I simply cannot imagine a greater prophet than Elijah. He was not a smooth man, like I suspect Isaiah was. Isaiah was a poet, and a great one at that. I see no hint of poetic utterance in any word Elijah ever spoke. But then, every prophet that God ever called was chosen for the job at hand and for the people he was sent to talk to. One prophet was a sheep herder; another a fruit picker. They were pretty much ordinary men until God made them extraordinary. And as far as I can tell, none of them were really looking for the job when they got it. They were not self-assured men, either. Take Elijah as a case in point.
No prophet who ever lived, before or since, has had the massive validation that Elijah got. He stopped the rain for three-and-a-half years just to get everyone’s attention. Then he called down fire from heaven in the sight of all the people in the most dramatic way possible. Having ridiculed false prophets in the most graphic of terms, he had the people bring them down from the mountain and killed every last one. Then, in a matter days, perhaps hours, he was fleeing for his life before a woman. (Well, this was not just any woman, but Jezebel, who has passed down into our language as an epitome of wickedness.)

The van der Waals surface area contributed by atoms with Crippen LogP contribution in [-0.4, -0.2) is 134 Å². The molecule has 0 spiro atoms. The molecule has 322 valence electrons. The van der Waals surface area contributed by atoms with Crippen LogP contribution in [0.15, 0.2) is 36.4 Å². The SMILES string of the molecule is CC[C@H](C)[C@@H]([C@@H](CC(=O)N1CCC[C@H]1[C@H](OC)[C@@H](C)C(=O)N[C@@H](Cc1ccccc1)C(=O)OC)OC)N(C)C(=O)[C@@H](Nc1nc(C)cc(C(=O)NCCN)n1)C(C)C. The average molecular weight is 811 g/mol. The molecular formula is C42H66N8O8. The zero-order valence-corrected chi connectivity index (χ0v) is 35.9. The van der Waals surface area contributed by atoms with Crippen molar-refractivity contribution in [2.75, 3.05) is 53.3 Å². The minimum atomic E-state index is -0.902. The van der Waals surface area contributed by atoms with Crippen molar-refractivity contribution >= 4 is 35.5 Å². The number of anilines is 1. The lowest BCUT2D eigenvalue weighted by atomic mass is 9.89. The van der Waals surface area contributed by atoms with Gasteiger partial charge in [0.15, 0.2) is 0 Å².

And Ahab told Jezebel all that Elijah had done, and how he had slain all the prophets with the sword. Then Jezebel sent a messenger unto Elijah, saying, So let the gods do to me, and more also, if I make not your life as the life of one of them by tomorrow about this time. And when he saw that, he arose, and went for his life, and came to Beer-sheba, which belongs to Judah, and left his servant there. But he himself went a day’s journey into the wilderness, and came and sat down under a juniper tree: and he requested for himself that he might die; and said, It is enough; now, O Lord, take away my life; for I am not better than my fathers.
Quite a reversal for Elijah. But God was not finished with him yet, as we’ll see continuing in 2 Kings, chapter 19.